Nanny is reunited with her family for Christmas
Elenor Diaz (to the right of the tree) was devastated when bogus tickets stranded husband Nilo (left) in the Philippines last Christmas. The family will celebrate their first Christmas in 13 years with their kids: Niel Princess, 17, Niel John, 20, and Niel Joshua, 9.
Photograph by: MARIE-FRANCE COALLIER THE GAZETTE, The Gazette
There’s barely room in Elenor Diaz’s cramped two-bedroom apartment for her three children and husband, let alone a humungous Christmas tree.
But this holiday season is particularly special – the first in 13 years that the Diaz family can celebrate together.
And celebrate they will. “We’re very excited,” exclaimed Diaz, a Filipina nanny whose heartbreaking Christmas last year made headlines. “We’re cooking lots of food, going to church Christmas Eve, then friends are coming over and we’ll open presents.
“And on Christmas Day, we’ll go to church again; then we have two parties to go to.”
After receiving her permanent residence status in Canada in 2010, Diaz continued to work several jobs to squirrel away enough money to bring her family to Montreal from the Philippines in time for Christmas last year.
But a crooked travel agent in the Philippines pocketed the $4,000, leaving her four family members stranded in Manila with bogus plane tickets in their hands.
After The Gazette wrote about her plight, readers from Chilliwack, B.C., to Brewster, N.Y., responded with offers to help. In the end, Larry Modafferi paid $5,800 in airfare to get the family here for Dec. 29.
The family members have been getting to know each other again ever since – Diaz had last seen them during a quick trip home in 2007 for her father’s funeral.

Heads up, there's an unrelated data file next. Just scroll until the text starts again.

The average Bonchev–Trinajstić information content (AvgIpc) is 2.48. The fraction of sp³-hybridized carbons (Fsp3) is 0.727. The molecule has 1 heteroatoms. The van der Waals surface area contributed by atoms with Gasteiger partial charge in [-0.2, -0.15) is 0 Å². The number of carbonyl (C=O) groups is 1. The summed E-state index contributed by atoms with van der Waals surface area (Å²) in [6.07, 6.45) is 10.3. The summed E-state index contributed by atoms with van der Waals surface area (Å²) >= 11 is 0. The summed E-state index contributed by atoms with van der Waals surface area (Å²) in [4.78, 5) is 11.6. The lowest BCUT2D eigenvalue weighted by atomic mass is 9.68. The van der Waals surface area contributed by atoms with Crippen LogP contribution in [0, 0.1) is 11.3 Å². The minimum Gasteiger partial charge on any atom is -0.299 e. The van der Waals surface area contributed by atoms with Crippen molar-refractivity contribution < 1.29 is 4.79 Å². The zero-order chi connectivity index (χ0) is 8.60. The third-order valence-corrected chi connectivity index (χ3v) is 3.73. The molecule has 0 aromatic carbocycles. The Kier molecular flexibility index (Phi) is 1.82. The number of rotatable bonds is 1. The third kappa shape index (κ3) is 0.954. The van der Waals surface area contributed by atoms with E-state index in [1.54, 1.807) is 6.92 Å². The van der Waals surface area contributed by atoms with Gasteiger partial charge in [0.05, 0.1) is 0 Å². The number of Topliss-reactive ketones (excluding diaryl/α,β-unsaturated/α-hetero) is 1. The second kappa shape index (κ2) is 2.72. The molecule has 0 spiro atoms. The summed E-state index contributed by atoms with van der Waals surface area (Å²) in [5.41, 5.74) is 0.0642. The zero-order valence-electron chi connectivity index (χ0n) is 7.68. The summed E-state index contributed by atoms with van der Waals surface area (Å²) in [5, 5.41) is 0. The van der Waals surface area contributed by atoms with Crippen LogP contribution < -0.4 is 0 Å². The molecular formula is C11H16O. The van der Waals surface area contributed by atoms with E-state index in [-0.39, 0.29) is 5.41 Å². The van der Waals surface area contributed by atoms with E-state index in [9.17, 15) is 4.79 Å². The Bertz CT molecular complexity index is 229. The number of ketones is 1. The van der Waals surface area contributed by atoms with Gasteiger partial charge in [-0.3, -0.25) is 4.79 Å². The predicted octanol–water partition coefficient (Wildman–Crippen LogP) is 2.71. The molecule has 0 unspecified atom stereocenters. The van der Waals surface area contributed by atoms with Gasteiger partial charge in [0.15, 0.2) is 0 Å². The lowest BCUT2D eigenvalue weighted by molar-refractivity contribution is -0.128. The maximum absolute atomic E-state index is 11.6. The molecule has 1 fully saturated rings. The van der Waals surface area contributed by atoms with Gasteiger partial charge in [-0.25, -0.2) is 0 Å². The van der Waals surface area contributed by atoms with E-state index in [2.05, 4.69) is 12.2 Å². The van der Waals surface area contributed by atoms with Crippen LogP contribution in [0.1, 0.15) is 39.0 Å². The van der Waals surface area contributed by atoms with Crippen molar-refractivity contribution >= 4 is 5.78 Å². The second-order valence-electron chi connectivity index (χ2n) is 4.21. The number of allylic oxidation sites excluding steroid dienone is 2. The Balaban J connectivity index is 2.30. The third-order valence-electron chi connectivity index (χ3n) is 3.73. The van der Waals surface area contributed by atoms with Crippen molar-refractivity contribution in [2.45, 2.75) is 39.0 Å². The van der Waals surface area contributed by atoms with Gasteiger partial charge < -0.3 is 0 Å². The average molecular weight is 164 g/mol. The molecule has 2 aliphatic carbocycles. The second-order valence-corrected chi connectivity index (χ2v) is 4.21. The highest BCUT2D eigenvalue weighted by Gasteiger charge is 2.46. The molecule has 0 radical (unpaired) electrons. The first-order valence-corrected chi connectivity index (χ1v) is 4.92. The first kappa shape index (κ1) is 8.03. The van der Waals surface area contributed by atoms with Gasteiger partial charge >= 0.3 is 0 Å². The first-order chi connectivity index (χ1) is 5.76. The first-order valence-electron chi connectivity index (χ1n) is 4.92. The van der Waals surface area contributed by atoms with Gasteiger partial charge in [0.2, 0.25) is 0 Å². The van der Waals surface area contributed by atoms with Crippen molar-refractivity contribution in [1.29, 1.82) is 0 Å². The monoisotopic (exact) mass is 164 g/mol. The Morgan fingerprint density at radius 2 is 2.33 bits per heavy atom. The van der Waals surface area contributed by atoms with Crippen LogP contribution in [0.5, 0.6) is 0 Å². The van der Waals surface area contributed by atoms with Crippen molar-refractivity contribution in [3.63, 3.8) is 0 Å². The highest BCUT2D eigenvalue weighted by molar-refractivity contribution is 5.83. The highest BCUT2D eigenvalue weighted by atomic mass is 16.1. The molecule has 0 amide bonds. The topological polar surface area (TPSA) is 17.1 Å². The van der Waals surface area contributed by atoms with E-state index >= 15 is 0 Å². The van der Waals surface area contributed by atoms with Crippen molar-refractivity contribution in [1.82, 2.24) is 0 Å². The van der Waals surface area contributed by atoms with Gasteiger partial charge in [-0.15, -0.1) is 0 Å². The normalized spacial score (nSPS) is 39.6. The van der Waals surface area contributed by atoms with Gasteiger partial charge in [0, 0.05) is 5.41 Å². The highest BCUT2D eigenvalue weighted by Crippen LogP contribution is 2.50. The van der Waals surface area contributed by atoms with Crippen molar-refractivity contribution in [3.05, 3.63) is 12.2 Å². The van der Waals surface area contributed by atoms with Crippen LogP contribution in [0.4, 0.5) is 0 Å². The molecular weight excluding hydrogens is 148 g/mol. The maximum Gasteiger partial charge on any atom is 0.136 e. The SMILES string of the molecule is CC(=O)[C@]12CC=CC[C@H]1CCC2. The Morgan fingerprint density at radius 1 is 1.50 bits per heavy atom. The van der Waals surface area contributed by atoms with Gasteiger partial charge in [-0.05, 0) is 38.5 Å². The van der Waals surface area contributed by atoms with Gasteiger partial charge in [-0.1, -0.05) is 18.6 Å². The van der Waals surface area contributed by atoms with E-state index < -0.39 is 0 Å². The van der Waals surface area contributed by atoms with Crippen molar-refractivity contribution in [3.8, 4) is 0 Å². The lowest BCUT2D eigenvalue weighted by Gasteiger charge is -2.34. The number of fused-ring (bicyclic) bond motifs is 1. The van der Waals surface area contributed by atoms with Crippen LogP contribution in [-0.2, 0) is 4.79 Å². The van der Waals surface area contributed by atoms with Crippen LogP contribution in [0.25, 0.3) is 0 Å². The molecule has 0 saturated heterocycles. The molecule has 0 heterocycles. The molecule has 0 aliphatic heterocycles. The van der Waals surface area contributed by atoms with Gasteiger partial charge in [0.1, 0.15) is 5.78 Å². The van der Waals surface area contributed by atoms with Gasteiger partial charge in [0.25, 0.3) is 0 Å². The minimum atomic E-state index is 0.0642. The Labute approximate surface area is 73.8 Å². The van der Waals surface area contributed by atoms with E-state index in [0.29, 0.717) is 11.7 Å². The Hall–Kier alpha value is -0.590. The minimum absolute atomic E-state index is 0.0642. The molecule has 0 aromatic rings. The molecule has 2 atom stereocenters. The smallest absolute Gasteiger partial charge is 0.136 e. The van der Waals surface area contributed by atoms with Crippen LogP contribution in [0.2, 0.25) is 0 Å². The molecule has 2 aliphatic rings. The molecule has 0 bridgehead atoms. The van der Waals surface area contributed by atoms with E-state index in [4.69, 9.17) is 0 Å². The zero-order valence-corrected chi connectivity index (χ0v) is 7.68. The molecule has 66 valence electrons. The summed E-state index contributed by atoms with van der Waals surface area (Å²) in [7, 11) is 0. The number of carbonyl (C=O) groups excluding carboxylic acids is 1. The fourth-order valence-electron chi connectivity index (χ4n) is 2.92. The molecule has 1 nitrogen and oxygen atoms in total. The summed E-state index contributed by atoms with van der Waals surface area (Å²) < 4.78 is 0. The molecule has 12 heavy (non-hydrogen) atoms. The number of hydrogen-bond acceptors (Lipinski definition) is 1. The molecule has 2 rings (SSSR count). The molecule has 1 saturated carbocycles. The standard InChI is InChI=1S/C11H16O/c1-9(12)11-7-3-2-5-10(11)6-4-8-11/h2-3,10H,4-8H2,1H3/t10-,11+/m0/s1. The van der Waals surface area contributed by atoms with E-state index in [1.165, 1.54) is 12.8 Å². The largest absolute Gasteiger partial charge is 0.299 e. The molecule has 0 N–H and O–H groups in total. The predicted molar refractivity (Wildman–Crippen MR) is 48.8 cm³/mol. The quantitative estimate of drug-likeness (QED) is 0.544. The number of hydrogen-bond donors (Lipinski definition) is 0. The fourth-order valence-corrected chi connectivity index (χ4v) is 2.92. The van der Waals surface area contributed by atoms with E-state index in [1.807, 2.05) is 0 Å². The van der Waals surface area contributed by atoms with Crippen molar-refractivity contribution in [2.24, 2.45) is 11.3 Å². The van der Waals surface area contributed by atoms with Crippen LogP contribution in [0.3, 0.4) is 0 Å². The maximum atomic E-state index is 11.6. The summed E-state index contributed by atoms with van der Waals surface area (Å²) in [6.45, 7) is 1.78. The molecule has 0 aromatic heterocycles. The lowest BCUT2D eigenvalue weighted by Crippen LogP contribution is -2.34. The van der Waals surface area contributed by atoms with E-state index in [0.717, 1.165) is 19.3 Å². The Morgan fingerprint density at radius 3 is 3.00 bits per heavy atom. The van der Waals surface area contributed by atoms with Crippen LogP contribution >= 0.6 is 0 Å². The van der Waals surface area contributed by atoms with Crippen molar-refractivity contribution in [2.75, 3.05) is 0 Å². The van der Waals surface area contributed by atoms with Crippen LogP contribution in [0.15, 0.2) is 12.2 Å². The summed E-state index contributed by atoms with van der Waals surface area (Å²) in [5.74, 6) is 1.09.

The adjustment has been surprisingly easy except for the weather, said Diaz, 44, who came to Canada as a sponsored nanny in 2006. Before that, she worked in Israel.
Her children, who have been raised for the past 13 years by their father and grandmother in the Philippines, don’t “whine or complain,” mainly because she established the ground rules as soon as they arrived, she said.
“I explained to them that I work 17 hours a day, showed them the bills I have to pay and explained that we have no helping hands like people do in the Philippines to wash clothes or clean the house, so we have to do all that ourselves,” said a beaming Diaz, who starts work at 5 a.m. at the restaurant of the Marriott Hotel in Dorval, then goes to her nanny job at 3 p.m.
“Now, when I come home from work, everything is prepared and on the table and the apartment is clean.”
For now, Diaz and her family have no plans to return to the Philippines.
“Maybe when we all have permanent residence we’ll visit my homeland, but right now I’m just thinking about a good future for my children.”
Her son, Niel John, 20, is an independent student at Concordia University, collecting prerequisites to study math, statistics and computer science full time, and works part time at the Rogers call centre.
“In the Philippines, I was studying in Manila so I could only go home on weekends. But here I can go home any time,” he said. “It’s a gift that we’re all together.”
Daughter Niel Princess, 17, just finished high school through adult education and is taking French full time before starting CEGEP in the fall.
The youngest child, Niel Joshua, 9, attends elementary school.
“They all adapted very well and are learning French, and the only adjustment that was difficult was the weather,” Diaz said. “They are so afraid to go outside in the cold.”
Her husband, Nilo Diaz, has been working part time with Modafferi, the Good Samaritan who paid their way to Canada and president of Ria Canada, a company that wires remittances to countries including the Philippines. Nilo has a second job at a local warehouse.
The family’s Dollard des Ormeaux living quarters are tight. The couple shares one bedroom, the children are in the other, and Diaz’s mother, who has raised the children for most of their lives, arrives in January for a visit.
“My son will likely sleep on the couch then,” Diaz said. “The most important thing is not the place we’re in, but that we are all together.”
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